NOAA’s Role in Flood Awareness and Public Safety

Floods kill an average of 90 people each year in the US. The majority of these cases could have been easily prevented by staying informed of the flood threat and following the direction of local emergency management officials.

To help people and communities prepare, NOAA offers the following flood safety tips:

NOAA's National Weather Service is the primary source of weather data, forecasts and warnings for the United States and its territories. It operates the most advanced weather and flood warning and forecast system in the world, helping to protect lives and property and enhance the national economy. Visit us online or on Facebook Twitter.

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About This Product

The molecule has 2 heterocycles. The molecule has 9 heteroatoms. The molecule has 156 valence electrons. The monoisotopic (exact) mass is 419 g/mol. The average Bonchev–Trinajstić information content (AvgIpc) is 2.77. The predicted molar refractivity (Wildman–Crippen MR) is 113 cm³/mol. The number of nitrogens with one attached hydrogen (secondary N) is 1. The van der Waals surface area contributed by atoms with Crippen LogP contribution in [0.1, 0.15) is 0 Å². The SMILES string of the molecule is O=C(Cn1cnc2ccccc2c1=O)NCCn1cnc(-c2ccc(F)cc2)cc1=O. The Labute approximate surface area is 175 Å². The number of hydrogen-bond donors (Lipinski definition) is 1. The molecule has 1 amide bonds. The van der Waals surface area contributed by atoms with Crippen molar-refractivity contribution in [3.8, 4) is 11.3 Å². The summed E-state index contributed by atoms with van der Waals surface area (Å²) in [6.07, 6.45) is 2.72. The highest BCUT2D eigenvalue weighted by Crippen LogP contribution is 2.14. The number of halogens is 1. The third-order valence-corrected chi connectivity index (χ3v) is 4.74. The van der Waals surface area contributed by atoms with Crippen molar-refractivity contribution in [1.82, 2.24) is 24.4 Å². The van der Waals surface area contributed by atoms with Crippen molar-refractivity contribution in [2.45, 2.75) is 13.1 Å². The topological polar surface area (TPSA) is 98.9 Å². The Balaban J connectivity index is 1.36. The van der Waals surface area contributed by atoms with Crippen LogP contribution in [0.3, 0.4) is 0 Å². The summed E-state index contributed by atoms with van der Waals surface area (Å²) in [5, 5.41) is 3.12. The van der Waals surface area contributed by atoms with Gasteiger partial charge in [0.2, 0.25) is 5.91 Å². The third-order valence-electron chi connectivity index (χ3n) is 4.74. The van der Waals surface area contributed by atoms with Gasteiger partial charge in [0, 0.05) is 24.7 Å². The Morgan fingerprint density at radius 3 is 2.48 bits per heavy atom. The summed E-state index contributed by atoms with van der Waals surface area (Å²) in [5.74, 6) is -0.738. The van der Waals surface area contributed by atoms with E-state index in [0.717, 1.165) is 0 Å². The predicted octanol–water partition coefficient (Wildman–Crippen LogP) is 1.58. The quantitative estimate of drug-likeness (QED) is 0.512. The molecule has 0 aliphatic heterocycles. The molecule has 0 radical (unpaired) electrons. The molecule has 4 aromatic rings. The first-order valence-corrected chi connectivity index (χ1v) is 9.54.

The National Hydrologic Assessment is a report issued each spring by the NWS that provides an outlook on U.S. spring flood potential, river ice jam flood potential, and water supply. Analysis of flood risk integrates late summer, fall, and winter precipitation, frost depth, soil saturation levels, streamflow, snowpack, temperatures and rate of snowmelt. A network of 122 Weather Forecast Offices and 13 River Forecast Centers nationwide assess the risk summarized here at the national scale. The National Hydrologic Assessment depicts flood risk over large areas, and is not intended to be used for any specific location. Moreover, this assessment displays river and overland flood threat on the scale of weeks or months. Flash flooding or debris flow, which accounts for the majority of flood deaths, is a different phenomenon associated with weather patterns that are only predictable days in advance. To stay current on flood risk in your area, go to for the latest local forecasts, warnings, and weather information 24 hours a day.

This site was last updated Wednesday March 17th, 2022 8:55 am Pacific Time.